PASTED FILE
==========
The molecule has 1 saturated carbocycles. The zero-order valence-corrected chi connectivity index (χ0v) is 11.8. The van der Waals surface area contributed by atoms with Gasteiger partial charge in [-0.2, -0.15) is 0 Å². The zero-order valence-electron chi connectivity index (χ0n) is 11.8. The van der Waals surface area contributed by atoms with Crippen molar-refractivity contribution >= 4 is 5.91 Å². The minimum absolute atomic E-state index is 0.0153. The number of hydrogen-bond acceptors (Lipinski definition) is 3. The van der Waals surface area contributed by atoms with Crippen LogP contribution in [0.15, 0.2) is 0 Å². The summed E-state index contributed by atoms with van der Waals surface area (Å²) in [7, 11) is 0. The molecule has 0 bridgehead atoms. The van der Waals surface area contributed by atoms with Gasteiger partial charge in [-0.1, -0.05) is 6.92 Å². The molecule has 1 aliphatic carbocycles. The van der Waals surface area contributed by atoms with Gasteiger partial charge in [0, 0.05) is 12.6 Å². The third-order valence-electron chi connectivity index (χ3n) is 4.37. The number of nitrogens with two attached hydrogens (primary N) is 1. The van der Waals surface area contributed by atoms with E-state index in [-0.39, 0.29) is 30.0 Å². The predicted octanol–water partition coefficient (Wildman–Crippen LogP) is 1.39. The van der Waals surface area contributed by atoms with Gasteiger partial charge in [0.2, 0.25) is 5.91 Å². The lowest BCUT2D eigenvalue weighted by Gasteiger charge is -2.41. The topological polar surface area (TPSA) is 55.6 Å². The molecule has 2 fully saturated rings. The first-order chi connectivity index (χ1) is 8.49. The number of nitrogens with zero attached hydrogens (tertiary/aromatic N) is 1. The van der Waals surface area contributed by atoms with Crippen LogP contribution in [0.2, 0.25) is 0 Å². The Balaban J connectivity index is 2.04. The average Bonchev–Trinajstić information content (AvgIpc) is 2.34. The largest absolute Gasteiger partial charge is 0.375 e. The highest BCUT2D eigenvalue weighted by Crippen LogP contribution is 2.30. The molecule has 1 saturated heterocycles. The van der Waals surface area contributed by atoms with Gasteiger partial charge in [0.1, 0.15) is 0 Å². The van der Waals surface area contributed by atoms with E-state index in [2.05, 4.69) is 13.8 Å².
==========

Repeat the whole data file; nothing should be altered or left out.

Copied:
The molecule has 1 saturated carbocycles. The zero-order valence-corrected chi connectivity index (χ0v) is 11.8. The van der Waals surface area contributed by atoms with Gasteiger partial charge in [-0.2, -0.15) is 0 Å². The zero-order valence-electron chi connectivity index (χ0n) is 11.8. The van der Waals surface area contributed by atoms with Crippen molar-refractivity contribution >= 4 is 5.91 Å². The minimum absolute atomic E-state index is 0.0153. The number of hydrogen-bond acceptors (Lipinski definition) is 3. The van der Waals surface area contributed by atoms with Crippen LogP contribution in [0.15, 0.2) is 0 Å². The summed E-state index contributed by atoms with van der Waals surface area (Å²) in [7, 11) is 0. The molecule has 0 bridgehead atoms. The van der Waals surface area contributed by atoms with Gasteiger partial charge in [-0.1, -0.05) is 6.92 Å². The molecule has 1 aliphatic carbocycles. The van der Waals surface area contributed by atoms with Gasteiger partial charge in [0, 0.05) is 12.6 Å². The third-order valence-electron chi connectivity index (χ3n) is 4.37. The number of nitrogens with two attached hydrogens (primary N) is 1. The van der Waals surface area contributed by atoms with E-state index in [-0.39, 0.29) is 30.0 Å². The predicted octanol–water partition coefficient (Wildman–Crippen LogP) is 1.39. The van der Waals surface area contributed by atoms with Gasteiger partial charge in [0.2, 0.25) is 5.91 Å². The lowest BCUT2D eigenvalue weighted by Gasteiger charge is -2.41. The topological polar surface area (TPSA) is 55.6 Å². The molecule has 2 fully saturated rings. The first-order chi connectivity index (χ1) is 8.49. The number of nitrogens with zero attached hydrogens (tertiary/aromatic N) is 1. The van der Waals surface area contributed by atoms with Crippen LogP contribution in [0.2, 0.25) is 0 Å². The Balaban J connectivity index is 2.04. The average Bonchev–Trinajstić information content (AvgIpc) is 2.34. The largest absolute Gasteiger partial charge is 0.375 e. The highest BCUT2D eigenvalue weighted by Crippen LogP contribution is 2.30. The molecule has 1 saturated heterocycles. The van der Waals surface area contributed by atoms with Gasteiger partial charge in [0.1, 0.15) is 0 Å². The van der Waals surface area contributed by atoms with E-state index in [2.05, 4.69) is 13.8 Å².